- Airfreight volume fell 2.7% year-over-year (YoY) in December — the 13th straight month of declining volume. Volumes were down 3.3% YoY for 2019, which is the first annual decline since 2012, according to the International Air Transport Association (IATA).
- Airlines grew capacity by 2.8% YoY in December and 2.1% YoY for 2019. Carriers adjusted capacity to the slowing demand in 2019, but did not close the gap between supply and demand, IATA pointed out in its note.
- COVID-19 and the response to fight the outbreak are expected to result in a "sharp downturn in demand" in the airline industry, IATA CEO Alexandre de Juniac said in a statement. "Airlines are making difficult decisions to cut capacity and in some cases routes," Juniac said. "Lower fuel costs will help offset some of the lost revenue. This will be a very tough year for airlines."
Until last week, the impact from COVID-19, an illness in the coronavirus family, had been negative for the air freight business. The quarantines in regions throughout China resulted in factories remaining closed past the Chinese New Year holidays, which reduced demand across freight modes. But last week factories began restarting operations.
As factories come back online, shippers could turn to air freight.
"We're starting to really see the tremendous demand and the increase in yields and the factories to get back to work this week," Spencer Schwartz, Atlas Air Worldwide CFO said on an earnings call last week.
Airlines have canceled more than 200,000 flights as a result of COVID-19, according to CNBC. Freight capacity is reduced as a result of the cancellations as even commercial airlines use their bellies for cargo space. But Atlas sees an upside to the reductions on the commercial side of the industry.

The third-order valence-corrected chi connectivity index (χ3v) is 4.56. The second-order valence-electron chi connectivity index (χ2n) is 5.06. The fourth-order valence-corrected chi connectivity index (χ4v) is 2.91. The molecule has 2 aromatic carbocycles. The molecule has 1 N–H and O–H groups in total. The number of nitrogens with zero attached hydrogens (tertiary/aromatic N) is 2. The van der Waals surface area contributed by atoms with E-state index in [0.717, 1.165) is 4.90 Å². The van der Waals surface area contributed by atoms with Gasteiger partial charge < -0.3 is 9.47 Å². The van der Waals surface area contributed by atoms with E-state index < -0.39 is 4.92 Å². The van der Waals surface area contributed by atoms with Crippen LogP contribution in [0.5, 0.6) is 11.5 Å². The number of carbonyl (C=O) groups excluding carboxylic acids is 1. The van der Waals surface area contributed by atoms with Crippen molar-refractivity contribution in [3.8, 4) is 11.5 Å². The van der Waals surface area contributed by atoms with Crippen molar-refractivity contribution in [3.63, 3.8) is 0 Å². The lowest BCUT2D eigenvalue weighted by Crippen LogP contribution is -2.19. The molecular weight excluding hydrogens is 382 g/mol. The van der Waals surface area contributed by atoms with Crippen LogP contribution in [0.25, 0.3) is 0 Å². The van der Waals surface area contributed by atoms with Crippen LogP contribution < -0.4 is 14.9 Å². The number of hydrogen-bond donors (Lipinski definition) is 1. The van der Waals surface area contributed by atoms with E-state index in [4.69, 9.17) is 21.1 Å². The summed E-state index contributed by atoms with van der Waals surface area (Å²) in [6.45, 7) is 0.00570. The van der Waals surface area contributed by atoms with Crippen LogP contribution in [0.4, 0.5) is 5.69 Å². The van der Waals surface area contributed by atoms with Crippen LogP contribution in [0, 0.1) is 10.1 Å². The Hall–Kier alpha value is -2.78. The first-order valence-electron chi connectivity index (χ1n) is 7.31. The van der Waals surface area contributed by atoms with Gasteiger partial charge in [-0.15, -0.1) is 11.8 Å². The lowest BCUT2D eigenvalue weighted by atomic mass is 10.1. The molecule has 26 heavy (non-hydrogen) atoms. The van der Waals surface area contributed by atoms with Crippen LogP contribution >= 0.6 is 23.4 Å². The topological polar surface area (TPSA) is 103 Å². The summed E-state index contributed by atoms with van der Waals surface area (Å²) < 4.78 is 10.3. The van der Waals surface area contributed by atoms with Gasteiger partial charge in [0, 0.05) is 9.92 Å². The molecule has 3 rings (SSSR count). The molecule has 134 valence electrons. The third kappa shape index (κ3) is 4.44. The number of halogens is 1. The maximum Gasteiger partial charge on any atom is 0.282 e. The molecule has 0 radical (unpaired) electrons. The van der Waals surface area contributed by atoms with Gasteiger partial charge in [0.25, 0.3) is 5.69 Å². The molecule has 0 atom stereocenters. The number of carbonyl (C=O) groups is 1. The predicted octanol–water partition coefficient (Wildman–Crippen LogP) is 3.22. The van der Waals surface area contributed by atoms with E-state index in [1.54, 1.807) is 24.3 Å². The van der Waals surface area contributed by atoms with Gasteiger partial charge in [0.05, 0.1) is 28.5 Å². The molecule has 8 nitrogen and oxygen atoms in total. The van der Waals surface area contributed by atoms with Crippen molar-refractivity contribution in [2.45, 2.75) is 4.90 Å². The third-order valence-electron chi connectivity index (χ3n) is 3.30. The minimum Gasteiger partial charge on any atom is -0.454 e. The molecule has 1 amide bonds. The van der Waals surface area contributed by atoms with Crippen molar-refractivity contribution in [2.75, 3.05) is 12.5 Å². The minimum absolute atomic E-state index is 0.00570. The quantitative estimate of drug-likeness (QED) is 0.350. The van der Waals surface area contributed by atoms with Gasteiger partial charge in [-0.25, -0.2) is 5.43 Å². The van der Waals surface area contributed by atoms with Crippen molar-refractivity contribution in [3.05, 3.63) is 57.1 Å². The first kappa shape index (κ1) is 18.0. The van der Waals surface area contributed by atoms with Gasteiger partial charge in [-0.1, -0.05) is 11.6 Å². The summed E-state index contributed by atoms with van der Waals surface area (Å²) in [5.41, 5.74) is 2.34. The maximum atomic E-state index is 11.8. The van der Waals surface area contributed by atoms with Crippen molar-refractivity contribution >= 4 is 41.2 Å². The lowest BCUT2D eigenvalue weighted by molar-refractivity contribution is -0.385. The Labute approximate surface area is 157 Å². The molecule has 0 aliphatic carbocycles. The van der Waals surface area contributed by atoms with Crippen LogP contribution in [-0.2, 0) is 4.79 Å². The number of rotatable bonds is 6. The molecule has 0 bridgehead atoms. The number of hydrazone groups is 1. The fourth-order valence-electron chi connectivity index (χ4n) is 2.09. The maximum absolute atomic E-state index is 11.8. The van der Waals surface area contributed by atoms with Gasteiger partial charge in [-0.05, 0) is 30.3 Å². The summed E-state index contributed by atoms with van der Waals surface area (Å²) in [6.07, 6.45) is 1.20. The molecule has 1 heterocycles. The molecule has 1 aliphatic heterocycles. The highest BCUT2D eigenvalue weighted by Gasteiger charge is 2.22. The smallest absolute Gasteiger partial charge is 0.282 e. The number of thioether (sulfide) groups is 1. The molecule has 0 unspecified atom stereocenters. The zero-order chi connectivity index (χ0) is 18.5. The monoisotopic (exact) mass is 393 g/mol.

"Even when the commercial belly capacity comes into the marketplace, there is still going to be a tremendous amount of demand given the significant setback that manufacturing has experienced," Atlas CEO John Dietrich said on the call.
Shippers are relying on cargo-specific freighters and charter flights with passenger airlines restricting flights in or out of China. But for shipments heading into China, shippers might experience some delay once it arrives.
"Cargo has been coming in, but then simply just lying around in warehouses, which were obviously also shut down for an extended period of time," Mirko Woitzik, the manager of EMEA Risk Intelligence at Resilience360, told Supply Chain Dive in an interview.
There is also a shortage of truck drivers in China, causing further pileups in the warehouses. As a result, some air carriers require shippers to provide proof of arrangements for the shipment once it arrives, Woitzik said.